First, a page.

On Jodie Foster and "Coming Out"

Now that it's 2 weeks old and its relevance all but gone, I thought I'd get into my much overdue thoughts on Jodie Foster's speech at the Golden Globes. (Really, every time I tried to finish this post after work, drowsiness took over and I chose sleep over all else.) In case you missed it:

The reactions I heard to the speech were generally positive, but some found it "bizarre" and "confusing." I get that. It sort of was. But my own reaction was decidedly: "AWESOME!"

No, I'm not a celebrity and my privacy isn't something I have to guard, but I identify with Foster's slow, selective approach to coming out. This particular quote rang especially true:

I already did my coming out about a thousand years ago, back in the Stone Age, in those very quaint days when a fragile young girl would open up to trusted friends and family, co-workers, and then gradually, proudly, to everyone who knew her, to everyone she actually met. But now, apparently, I’m told that every celebrity is expected to honor the details of their private life with a press conference, a fragrance, and a prime-time reality show.

Jodie Foster, you’re in my head.

By “coming out” publicly, she joins numerous a handful of famous high-profile lesbians. Ellen DeGeneres, Portia de Rossi, Jane Lynch, Rachel Maddow and… and… no. There are so few publicly visible lesbians compared to the number of publicly visible gay men. I thank her for officially joining that small but growing roster. But mostly, I thank her for coming out on her own terms.

My own coming out process over the years has been very Jodie Foster-esque. I'm not “loud and proud” in life, and I’m not “loud and proud” in coming out. Some friends and coworkers can attest to the fact that I waited MONTHS to mention I even had a girlfriend. They’d talk about what they did that weekend with their significant other – their husband, fiancé, boyfriend. I’d tell them about my weekend, excluding details of who I was spending it with. I probably waited over a year to tell the guy who cuts my hair, despite the fact that he works in a gay industry. I hate mentioning it to employers. And I don't feel any obligation to tell the majority of my family members (I realize this may unique to the workings of my own family). Perhaps they'll find out via wedding invitation or Christmas family photo.

It’s not that I’m scared of what people are going to say. It’s not that I assume they can’t already tell from the way I talk, act or dress (I have an affinity for pants and an aversion to skirts and dresses). It’s just not who I am. I’m not in the business of letting everyone know me intimately, and that’s what coming out is for me. I’m letting you in on my life, and you have to earn that.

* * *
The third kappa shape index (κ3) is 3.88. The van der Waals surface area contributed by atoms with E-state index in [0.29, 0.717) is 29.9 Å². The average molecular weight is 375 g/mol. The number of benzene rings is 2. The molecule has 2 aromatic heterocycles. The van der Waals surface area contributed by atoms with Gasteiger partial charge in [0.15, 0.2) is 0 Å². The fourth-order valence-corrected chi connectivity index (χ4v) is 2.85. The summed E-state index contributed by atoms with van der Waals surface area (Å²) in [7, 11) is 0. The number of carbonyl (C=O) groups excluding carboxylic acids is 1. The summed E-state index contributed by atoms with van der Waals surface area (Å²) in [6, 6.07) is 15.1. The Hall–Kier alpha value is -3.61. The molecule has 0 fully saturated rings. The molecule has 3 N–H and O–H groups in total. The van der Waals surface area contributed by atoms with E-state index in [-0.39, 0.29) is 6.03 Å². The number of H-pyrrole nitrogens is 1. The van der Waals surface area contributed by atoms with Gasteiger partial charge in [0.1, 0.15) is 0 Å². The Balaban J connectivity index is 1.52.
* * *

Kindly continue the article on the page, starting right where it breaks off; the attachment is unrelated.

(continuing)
That’s how I interpreted what Jodie Foster was saying. Yes, she had a partner of many years. She started a family with her, and she thanked her publicly in a speech years ago. But she was just living her life, and that is distinct and separate from coming out.

For years, Jodie Foster was criticized by the gay media for not coming out  -- for living in a "glass closet." (Let’s ignore the fact that she starred in and directed a movie called The Beaver.) On a much smaller scale, my experience has been similar. I’ve been called out by a gay acquaintance or two for not embracing “my community.”

Let’s put some facts on the table: I will never like rainbow flags and stickers. If you know me, this is the least surprising thing I’ve ever revealed. While studying abroad in London, I tried going to a lesbian strip club. I lasted one drink before asking my friends if we could please leave. I’ve gone to lesbian bars where I had an ok but not great time. I’m not a fan of marches or rallies, even if I believe in the cause. I cannot stand Ani DiFranco or slam poetry -- a fact I once thought meant I was decidedly straight. And finally, I have very few gay friends. In college, this bothered me immensely and I tried to seek out more. But a few years later, I stopped seeking them actively. Gay friends are not a commodity to be sought, and being gay -- by itself -- is a weak foundation for friendship. I also realized I already had incredibly rewarding friendships with a number people who happened to be straight. Who could ask for more?

Perhaps this post has been as rambling as Jodie Foster’s Golden Globe speech, but my point is, “You do you” (also the slogan of Autostraddle.com). In a world where it has become expectation for LGBT people to be “loud and proud," defy expectation. Just be yourself.